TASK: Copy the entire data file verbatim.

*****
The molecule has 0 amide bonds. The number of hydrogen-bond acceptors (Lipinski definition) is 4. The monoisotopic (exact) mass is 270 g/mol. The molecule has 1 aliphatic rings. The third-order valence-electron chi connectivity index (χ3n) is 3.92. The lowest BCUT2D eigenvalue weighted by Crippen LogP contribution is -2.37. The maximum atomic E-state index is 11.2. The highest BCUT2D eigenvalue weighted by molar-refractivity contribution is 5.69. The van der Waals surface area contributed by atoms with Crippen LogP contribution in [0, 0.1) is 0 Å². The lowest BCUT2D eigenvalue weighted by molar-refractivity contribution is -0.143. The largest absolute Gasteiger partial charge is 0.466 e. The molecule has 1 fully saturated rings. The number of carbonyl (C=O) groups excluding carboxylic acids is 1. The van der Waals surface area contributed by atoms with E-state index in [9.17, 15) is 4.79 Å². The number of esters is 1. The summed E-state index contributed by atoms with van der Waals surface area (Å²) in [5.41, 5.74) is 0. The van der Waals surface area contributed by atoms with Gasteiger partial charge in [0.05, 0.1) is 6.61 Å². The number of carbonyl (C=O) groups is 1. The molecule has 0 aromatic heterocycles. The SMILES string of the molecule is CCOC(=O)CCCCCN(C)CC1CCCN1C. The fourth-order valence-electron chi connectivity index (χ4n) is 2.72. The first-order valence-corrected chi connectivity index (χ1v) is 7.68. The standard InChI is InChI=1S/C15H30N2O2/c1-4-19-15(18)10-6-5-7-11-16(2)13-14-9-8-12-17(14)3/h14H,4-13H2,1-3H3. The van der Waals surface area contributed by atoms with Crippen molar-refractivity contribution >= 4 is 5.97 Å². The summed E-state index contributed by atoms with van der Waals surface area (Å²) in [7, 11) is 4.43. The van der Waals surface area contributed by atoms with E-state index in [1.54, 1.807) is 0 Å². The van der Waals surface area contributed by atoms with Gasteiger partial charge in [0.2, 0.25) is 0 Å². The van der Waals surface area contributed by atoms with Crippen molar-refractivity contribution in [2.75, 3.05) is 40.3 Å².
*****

The molecule has 0 amide bonds. The number of hydrogen-bond acceptors (Lipinski definition) is 4. The monoisotopic (exact) mass is 270 g/mol. The molecule has 1 aliphatic rings. The third-order valence-electron chi connectivity index (χ3n) is 3.92. The lowest BCUT2D eigenvalue weighted by Crippen LogP contribution is -2.37. The maximum atomic E-state index is 11.2. The highest BCUT2D eigenvalue weighted by molar-refractivity contribution is 5.69. The van der Waals surface area contributed by atoms with Crippen LogP contribution in [0, 0.1) is 0 Å². The lowest BCUT2D eigenvalue weighted by molar-refractivity contribution is -0.143. The largest absolute Gasteiger partial charge is 0.466 e. The molecule has 1 fully saturated rings. The number of carbonyl (C=O) groups excluding carboxylic acids is 1. The van der Waals surface area contributed by atoms with E-state index in [9.17, 15) is 4.79 Å². The number of esters is 1. The summed E-state index contributed by atoms with van der Waals surface area (Å²) in [5.41, 5.74) is 0. The van der Waals surface area contributed by atoms with Gasteiger partial charge in [0.05, 0.1) is 6.61 Å². The number of carbonyl (C=O) groups is 1. The molecule has 0 aromatic heterocycles. The SMILES string of the molecule is CCOC(=O)CCCCCN(C)CC1CCCN1C. The fourth-order valence-electron chi connectivity index (χ4n) is 2.72. The first-order valence-corrected chi connectivity index (χ1v) is 7.68. The standard InChI is InChI=1S/C15H30N2O2/c1-4-19-15(18)10-6-5-7-11-16(2)13-14-9-8-12-17(14)3/h14H,4-13H2,1-3H3. The van der Waals surface area contributed by atoms with Crippen molar-refractivity contribution >= 4 is 5.97 Å². The summed E-state index contributed by atoms with van der Waals surface area (Å²) in [7, 11) is 4.43. The van der Waals surface area contributed by atoms with E-state index in [1.54, 1.807) is 0 Å². The van der Waals surface area contributed by atoms with Gasteiger partial charge in [0.2, 0.25) is 0 Å². The van der Waals surface area contributed by atoms with Crippen molar-refractivity contribution in [2.75, 3.05) is 40.3 Å².